By M Djuric, DVM
This article focuses on the following books:
1. “Mason's World Encyclopedia of Livestock Breeds and Breeding: 2 volume pack”, edited by V Porter, L Alderson, S Hall, D P Sponenberg, March 2016, Hardback, ISBN 9781845934668. Volume 1: Asses, camelids, cattle, goats, horses and pigs, Volume 2: Sheep, water buffalo, yak and other livestock.
2. “Mason's World Dictionary of Livestock Breeds, Types and Varieties,” published in August 2002; DOI: 10.1046/j.1439-0388.2002.00353.
3. “A World Dictionary of Livestock Breeds, Types and Varieties” by Ian Lauder Mason, 1996 (ISBN 0851991024); [previous editions: 1988, 1969 1957 (reissued with Supplement), first published in 1951].
In March 2016, CABI published “Mason's World Encyclopedia of Livestock Breeds and Breeding”, which was written by co-authors (Porter, Hall and Sponenberg). This is a major international and much expanded reference book based on Ian Mason's original book, which includes breeds of domestic livestock. This version covers conservation of animal genetic resources, and, as previous versions, includes both wild and domestic animals and is equally important to both developed and to low and middle income countries.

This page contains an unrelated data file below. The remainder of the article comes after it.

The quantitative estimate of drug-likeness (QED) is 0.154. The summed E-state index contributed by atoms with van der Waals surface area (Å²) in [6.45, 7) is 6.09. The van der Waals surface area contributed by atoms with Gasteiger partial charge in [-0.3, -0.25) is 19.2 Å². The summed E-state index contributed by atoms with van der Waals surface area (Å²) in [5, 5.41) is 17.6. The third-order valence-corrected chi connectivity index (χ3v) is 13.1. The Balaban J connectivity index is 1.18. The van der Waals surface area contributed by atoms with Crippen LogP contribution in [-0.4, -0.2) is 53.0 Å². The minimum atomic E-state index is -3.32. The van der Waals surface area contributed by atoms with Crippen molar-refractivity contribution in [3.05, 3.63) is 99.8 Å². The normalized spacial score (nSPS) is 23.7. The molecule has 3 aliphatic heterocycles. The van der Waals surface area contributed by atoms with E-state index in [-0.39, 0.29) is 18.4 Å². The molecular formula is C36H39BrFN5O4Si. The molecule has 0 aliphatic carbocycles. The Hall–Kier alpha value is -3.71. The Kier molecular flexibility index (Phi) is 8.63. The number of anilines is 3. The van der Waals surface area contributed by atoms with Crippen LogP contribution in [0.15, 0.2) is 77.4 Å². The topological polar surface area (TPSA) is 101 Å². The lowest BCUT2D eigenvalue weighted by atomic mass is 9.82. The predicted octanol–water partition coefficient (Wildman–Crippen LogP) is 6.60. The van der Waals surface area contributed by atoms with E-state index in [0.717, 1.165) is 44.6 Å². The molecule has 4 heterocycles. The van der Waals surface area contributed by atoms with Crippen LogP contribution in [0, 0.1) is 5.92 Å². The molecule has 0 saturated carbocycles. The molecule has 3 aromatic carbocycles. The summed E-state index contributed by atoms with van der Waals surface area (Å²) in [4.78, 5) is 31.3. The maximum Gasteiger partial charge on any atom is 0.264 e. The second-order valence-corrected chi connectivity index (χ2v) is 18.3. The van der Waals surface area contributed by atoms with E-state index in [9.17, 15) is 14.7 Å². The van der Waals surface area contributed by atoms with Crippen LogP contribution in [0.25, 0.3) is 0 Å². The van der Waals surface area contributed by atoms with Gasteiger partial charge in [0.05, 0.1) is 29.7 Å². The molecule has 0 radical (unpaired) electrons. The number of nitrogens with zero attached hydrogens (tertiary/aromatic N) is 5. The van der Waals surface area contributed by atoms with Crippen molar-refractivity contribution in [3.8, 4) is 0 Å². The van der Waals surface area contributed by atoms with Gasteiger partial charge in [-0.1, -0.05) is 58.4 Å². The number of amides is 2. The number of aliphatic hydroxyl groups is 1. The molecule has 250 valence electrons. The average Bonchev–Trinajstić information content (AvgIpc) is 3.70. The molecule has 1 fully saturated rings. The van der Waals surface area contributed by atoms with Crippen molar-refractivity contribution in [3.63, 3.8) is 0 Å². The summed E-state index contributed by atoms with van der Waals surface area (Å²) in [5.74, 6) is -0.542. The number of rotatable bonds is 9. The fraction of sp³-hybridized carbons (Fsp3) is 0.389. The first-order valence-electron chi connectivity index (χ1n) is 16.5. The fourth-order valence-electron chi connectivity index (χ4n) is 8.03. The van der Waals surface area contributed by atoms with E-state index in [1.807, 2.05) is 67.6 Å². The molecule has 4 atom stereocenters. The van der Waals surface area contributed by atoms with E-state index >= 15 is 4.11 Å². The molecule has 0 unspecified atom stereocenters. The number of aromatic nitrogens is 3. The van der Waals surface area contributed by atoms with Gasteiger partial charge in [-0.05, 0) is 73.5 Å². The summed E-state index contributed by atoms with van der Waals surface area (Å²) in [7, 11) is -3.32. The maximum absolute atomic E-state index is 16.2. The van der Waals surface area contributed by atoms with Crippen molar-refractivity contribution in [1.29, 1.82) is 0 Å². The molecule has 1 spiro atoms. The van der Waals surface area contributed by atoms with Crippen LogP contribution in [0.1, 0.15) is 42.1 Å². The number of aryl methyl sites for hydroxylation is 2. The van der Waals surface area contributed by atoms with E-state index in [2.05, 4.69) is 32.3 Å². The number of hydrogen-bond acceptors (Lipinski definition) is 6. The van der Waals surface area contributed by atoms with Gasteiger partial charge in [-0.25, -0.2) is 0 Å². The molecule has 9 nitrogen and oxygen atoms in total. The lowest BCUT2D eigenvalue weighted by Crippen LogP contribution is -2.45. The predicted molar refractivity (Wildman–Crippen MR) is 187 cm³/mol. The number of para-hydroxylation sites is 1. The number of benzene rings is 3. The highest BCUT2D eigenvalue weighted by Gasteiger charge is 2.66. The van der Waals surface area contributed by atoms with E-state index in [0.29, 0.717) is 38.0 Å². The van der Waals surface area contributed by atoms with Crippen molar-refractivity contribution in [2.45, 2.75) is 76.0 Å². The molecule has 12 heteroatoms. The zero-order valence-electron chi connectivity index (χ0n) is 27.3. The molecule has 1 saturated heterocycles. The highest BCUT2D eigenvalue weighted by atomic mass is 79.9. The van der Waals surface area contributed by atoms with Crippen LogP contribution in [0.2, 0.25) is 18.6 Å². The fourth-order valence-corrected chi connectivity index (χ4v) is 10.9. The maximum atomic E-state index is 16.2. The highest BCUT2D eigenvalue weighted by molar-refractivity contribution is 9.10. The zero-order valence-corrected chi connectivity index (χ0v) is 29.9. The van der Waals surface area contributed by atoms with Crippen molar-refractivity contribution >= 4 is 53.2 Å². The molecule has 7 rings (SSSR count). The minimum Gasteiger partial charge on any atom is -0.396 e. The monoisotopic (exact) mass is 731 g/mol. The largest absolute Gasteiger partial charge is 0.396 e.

Prior to publication of this book, Ian Mason compiled and edited four editions of his authoritative book “A World Dictionary of Livestock Breeds, Types and Varieties” since the first edition in 1951.
The fifth edition of this book was revised by Valerie Porter in 2002, and in this edition the original author’s name was moved to the title, “Mason's World Dictionary of Livestock Breeds, Types and Varieties”, an honour which was well deserved.
Mason had a unique reputation in the global livestock world. He worked in CABI, editing research from global scientific literature for Animal Breeding Abstracts (ABA). According to the author, “A World Dictionary of Livestock Breeds, Types and Varieties” was originally conceived in order to achieve consistency in terminology used in the Animal Breeding Abstracts. The aim of this dictionary was to list the livestock names, which may be encountered in the literature and to recommend one form for English use.
Mason’s books as educational and informational resource on breeds of livestock throughout the World
Mason’s books have been used widely in education and research, and for lobbying by pressure groups or for policy planning in agriculture by various national and international bodies and organisations, such as the UK government or the Food and Agriculture Organization of the United Nations (FAO).